Just back from a few days in Paris where I’ve been doing research for a new project, and I was struck by how much better the French capital is than our own stinky, slow-moving London. Not so much in the cutting-edge abstracts of ideas – the two cities are pretty equal on that front – but in the basic, bricks and mortar structures. Paris feels like a capital city, grand and weighty with a rich, powerful history. Looking up the Champs Elysee to the Arc de Triomphe from the Place de la Concorde, you get a sense of awe that London never really evokes. It’s there throughout the city. The French have held on to their history well, but wtihout letting it get in the way of modernity and innovation.
The Pompidou Centre is head and shoulders above Tate Modern in my view. The design of the building matches form with function so much better, and the exhibitions just seem so much better curated.
And then there’s the Louvre. London has nothing like this. A temple to art and history that is as big as a village. With that great glass pyramid surrounded by those grand, ancient buildings, this is the point that shows up where the French are best at moving forward while holding on to the power of the past. The Louvre itself is just breath-taking in design and function. The big downside, as I’m sure others have mentioned, is that it’s a victim of its own success. So many people swarm through the warren of rooms that it’s impossible to appreciate the art and artefacts. Hot, sweaty, constant, blinding camera flashes… Seeing the Mona Lisa is like standing just before the stage at a gig, swept back and forth by the crowd and fighting to get close enough to get a glimpse. Dan Brown Tom Hanks and Ron Howard got to film here at night, and were allowed to wander through the rooms at will while making The Da Vinci Code movie. I envy them.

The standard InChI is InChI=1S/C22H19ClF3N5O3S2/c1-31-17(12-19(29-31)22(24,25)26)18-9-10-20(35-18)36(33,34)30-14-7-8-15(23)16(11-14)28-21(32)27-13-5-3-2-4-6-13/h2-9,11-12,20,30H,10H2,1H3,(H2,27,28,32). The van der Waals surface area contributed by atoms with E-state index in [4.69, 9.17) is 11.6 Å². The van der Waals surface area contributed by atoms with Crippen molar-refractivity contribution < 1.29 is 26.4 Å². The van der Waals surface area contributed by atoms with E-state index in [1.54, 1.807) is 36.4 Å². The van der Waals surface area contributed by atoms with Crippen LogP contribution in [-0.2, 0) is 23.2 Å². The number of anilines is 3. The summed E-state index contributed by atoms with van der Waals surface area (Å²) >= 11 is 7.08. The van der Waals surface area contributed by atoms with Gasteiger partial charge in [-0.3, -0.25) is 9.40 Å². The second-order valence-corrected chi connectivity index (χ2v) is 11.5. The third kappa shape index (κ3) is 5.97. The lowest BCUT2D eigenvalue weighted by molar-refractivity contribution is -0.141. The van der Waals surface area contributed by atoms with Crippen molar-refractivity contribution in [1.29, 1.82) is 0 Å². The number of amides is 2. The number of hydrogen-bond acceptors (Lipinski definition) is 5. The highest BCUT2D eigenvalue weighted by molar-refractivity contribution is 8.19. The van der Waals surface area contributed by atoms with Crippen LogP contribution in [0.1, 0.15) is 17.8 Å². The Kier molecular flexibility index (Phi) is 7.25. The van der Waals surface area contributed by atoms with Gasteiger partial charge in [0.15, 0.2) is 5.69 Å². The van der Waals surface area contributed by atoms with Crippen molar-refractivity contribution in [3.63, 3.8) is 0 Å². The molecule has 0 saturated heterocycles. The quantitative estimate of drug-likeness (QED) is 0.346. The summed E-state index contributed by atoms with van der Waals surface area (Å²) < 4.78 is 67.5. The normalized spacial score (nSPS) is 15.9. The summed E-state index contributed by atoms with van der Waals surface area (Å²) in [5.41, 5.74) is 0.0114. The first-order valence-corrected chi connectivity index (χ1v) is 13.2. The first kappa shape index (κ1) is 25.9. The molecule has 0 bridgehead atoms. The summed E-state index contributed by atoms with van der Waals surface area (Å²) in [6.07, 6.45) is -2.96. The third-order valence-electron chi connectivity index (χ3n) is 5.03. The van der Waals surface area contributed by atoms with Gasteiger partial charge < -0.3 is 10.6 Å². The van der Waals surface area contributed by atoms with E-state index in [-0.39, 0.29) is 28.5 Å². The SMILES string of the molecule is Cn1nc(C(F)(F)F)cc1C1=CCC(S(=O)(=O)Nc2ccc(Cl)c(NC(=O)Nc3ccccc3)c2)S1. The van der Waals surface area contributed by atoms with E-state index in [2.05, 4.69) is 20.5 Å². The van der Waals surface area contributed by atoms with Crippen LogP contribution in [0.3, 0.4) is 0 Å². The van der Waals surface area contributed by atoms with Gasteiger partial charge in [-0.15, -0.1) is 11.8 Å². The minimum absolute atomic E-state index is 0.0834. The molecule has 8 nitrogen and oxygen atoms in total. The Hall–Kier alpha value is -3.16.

But still…good food, good wine and an abundance of surliness – what more could you want when you’re travelling?